No Decrease in HIV Risk Behaviors among Clients Repeatedly Screened for HIV in a State-Funded Counseling, Testing and Referral Program: Missed Opportunities for Risk-Reduction Interventions?
Methods: Between January 2008 and December 2012, all clients receiving HIV testing at a publicly-funded CTR site completed a standardized risk behavior questionnaire. We analyzed data from the subset of clients who (1) were first-time testers and (2) returned for at least one subsequent test 12 months or more after their first test, to determine whether clients reduced their risk behavior during the year following their first HIV test. HIV risk was quantified as the number of risky behaviors reported on the risk questionnaire during the preceding 12 months. Changes in risk behavior between the first and second test date were examined using the Wilcoxon signed rank test.
Results: During the study period, 576 unique individuals received their first HIV test through CTR and later received at least one additional test 12 months later. Of these, 113 (19.6%) indicated fewer HIV risk behaviors during the year preceding the second test compared to year preceding their initial HIV test; 273 (47.4%) reported a greater number of HIV risk behaviors at the time of the second test; 190 (33%) reported no change in the number of risk behaviors. The mean number of HIV risk behaviors increased by 0.6 between the first and second test (p<0.001). Compared to other risk groups, men who have sex with men (MSM) were more likely to report a decrease in risk behaviors at the time of the second test (35% vs. 12.1%, p<0.001). Five clients were newly HIV-positive at the time of repeat testing.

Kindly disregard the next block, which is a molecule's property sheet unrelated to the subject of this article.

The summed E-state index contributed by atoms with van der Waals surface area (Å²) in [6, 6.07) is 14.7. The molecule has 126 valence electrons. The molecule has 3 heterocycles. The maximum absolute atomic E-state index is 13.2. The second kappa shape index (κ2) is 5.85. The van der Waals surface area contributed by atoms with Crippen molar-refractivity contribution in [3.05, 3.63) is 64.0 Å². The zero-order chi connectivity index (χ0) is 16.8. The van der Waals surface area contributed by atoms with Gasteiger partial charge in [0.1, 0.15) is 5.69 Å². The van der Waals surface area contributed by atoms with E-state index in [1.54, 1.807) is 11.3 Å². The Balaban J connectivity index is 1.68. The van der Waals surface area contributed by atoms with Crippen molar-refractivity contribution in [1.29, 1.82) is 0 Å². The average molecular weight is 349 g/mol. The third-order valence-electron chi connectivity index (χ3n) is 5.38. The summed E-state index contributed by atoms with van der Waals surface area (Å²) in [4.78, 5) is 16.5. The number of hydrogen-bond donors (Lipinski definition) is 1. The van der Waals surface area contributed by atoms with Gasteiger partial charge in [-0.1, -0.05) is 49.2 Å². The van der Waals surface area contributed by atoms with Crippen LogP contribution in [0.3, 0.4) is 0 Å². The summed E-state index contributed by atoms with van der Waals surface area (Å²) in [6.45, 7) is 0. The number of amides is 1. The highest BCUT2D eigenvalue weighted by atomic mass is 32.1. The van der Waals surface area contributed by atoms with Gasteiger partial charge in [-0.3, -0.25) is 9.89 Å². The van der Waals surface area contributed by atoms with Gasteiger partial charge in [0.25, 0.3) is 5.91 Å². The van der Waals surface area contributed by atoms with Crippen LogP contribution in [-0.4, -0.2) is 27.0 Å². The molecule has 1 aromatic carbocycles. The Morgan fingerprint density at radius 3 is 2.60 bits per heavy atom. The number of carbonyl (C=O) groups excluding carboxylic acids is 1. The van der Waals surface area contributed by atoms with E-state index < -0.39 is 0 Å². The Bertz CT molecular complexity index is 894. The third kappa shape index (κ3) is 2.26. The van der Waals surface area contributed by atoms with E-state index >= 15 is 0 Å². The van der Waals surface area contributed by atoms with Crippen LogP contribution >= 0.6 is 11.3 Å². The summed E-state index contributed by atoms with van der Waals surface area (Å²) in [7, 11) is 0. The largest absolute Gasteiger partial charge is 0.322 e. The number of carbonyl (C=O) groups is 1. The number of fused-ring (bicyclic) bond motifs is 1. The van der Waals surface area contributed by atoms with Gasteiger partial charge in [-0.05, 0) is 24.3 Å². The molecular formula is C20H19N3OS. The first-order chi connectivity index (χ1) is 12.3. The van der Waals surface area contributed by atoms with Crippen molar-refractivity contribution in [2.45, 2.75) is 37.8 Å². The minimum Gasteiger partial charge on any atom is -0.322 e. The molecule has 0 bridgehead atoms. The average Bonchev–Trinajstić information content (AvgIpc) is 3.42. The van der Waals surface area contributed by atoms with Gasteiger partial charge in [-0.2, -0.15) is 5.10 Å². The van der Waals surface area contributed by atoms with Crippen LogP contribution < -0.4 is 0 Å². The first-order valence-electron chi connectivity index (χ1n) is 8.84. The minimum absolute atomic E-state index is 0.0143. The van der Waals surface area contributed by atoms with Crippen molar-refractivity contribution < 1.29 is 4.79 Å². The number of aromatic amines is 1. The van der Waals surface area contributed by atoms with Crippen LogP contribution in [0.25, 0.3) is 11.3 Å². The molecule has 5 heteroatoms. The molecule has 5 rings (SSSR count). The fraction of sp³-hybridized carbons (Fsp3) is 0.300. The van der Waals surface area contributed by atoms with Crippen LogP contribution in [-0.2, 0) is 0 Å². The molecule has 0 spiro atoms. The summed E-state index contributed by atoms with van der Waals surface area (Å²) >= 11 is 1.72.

Conclusion: Most clients who repeatedly utilize CTR services continue to engage in risky behavior after receipt of a first negative HIV test. Effective approaches to promoting behavioral risk reduction are needed for repeat testers, particularly for non-MSM.
T. Hess, None
C. Schumann, None
M. Elderbrook, None
J. Vergeront, None